Democracy tanks: pro-Russian troops in Donetsk this year. Photo by Andrew Butko
How Kremlin Democracy Gets Foreign Approval
Among Russia’s growing band of loyal “election observers” is a German politician convicted of voter fraud and a Belgian who used to like Hitler but now prefers Stalin
“Watching how inhabitants of the republic vote, the observer from Belgium, Kris Roman, was surprised that elections in our state were completely transparent,” said the female voice. “According to him, It is very different in the European Union in the European Union.”
Belgian election “observer” Kris Roman also wears his colors
But this was an election with just one real candidate in the unrecognized Donetsk People’s Republic, one of two breakaway regions of Ukraine’s Donbass region run by Russian-backed separatists. The US and European governments have dismissed these so-called elections as an illegal “sham.” And strikingly, Kris Roman, the Belgian election observer, was wearing a coat emblazoned with the word “Russia” as he did his rounds.
“I see that it is absolutely clean and open, even more serious than how we vote in the European Union because in Europe we vote via a computer and no one knows who they vote for,” Roman told the television channel.Kris Roman was wearing a coat emblazoned with the word “Russia” as he did his rounds
It was the kind of endorsement the separatist authorities were hoping for, from Roman and the nearly 100 other foreigners they invited to “observe” the elections in Donetsk and the other breakaway region of Luhansk on November 11.
No matter how much they rig the result, the Kremlin and its allies crave the veneer of legitimacy they can achieve by holding elections — and having outside monitors helps create the desired look. But international organizations, such as the Organization for Security and Cooperation in Europe (OSCE), refused to send monitors for the votes in the two breakaway regions in the Donbass. They took the same position for the widely-condemned referendum that Russia organized in Crimea, following its annexation of the peninsula in 2014. Both violated Ukrainian law.
Love from Moscow
To deal with this, Moscow has cultivated its own, alternative group of international “observers” to provide a stamp of approval, with the added benefit that their presence can be used by Kremlin information campaigns.
Kris Roman is one of the more outspoken of these pro-Moscow monitors. “On my way to Donetsk!” Donbass is Russia! Crimea is Russia!,” he declared on his social media page, before leaving for his mission in the breakaway territories — from Moscow.
A former Belgian politician — and an electrician before that — Roman runs his own pro-Russian think tank with the stated aim of creating a “white Europe” from Spain to Vladivostok.
He outdoes even the most nationalist of Russian politicians. “If a man loves a woman, he doesn’t necessarily ‘know’ why he loves her,” Roman told one Russian interviewer, when asked why he was so supportive of the country. “He simply loves her.”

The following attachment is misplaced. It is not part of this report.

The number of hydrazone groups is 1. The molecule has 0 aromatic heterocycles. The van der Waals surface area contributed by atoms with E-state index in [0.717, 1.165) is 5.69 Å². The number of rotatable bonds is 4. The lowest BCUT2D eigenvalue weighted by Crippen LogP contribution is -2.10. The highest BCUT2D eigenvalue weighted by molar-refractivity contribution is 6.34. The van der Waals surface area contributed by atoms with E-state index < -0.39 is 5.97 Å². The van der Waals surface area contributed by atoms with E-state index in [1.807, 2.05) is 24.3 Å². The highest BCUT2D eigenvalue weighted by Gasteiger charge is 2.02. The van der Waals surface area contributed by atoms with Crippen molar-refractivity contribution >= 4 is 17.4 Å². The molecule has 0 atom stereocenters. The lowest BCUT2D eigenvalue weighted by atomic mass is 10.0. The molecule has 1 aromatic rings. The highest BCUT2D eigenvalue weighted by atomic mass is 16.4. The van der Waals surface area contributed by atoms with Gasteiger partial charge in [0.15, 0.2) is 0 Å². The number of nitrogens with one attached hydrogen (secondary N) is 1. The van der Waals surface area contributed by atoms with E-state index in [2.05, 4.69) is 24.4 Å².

As the recent election exercises in the Donbass made clear, observing these Russian-organized “votes” has become a rallying cause for an expanding group of anti-establishment figures from around the world. It has led to some unlikely partnerships too.
During the most recent elections in Donetsk, members of Germany’s “The Left” party and Brazilian communists worked alongside representatives of Germany’s far-right “Alternative for Deutschland” (AfD), as well as Belgium’s right-wing Flemish nationalist “Vlaams Belang” party and the “Lega Norda” party of Italian Interior Minister Matteo Salvini.“If a man loves a woman, he doesn’t ‘know’ why he loves her. He simply loves her.” Belgian election “observer” Kris Roman, on why he loves Russia
Among those invited were two men convicted of offenses in their home countries — including one for election fraud. German Left party member Andreas Maurer, an outspoken advocate of Russia’s annexation of Crimea, was found guilty this summer of filling in voters’ postal ballots. Johan Bäckman, a pro-Kremlin Finnish activist, was convicted of defaming and harassing Finnish journalist Jessika Aro in response to her reporting of Russian disinformation activities in the country.
Given their ideological differences, it might seem hard to imagine how these “observers” can work together. They are united, though, by their position on Russia, according to Anton Shekhovtsov, a Ukrainian political analyst who authored a report on the observers for the European Platform for Democratic Elections, an umbrella group of civil society organizations from Europe and the former Soviet Union. “What they all have in common is anti-establishment and pro-Kremlin sentiment,” Shekhovtsov said.
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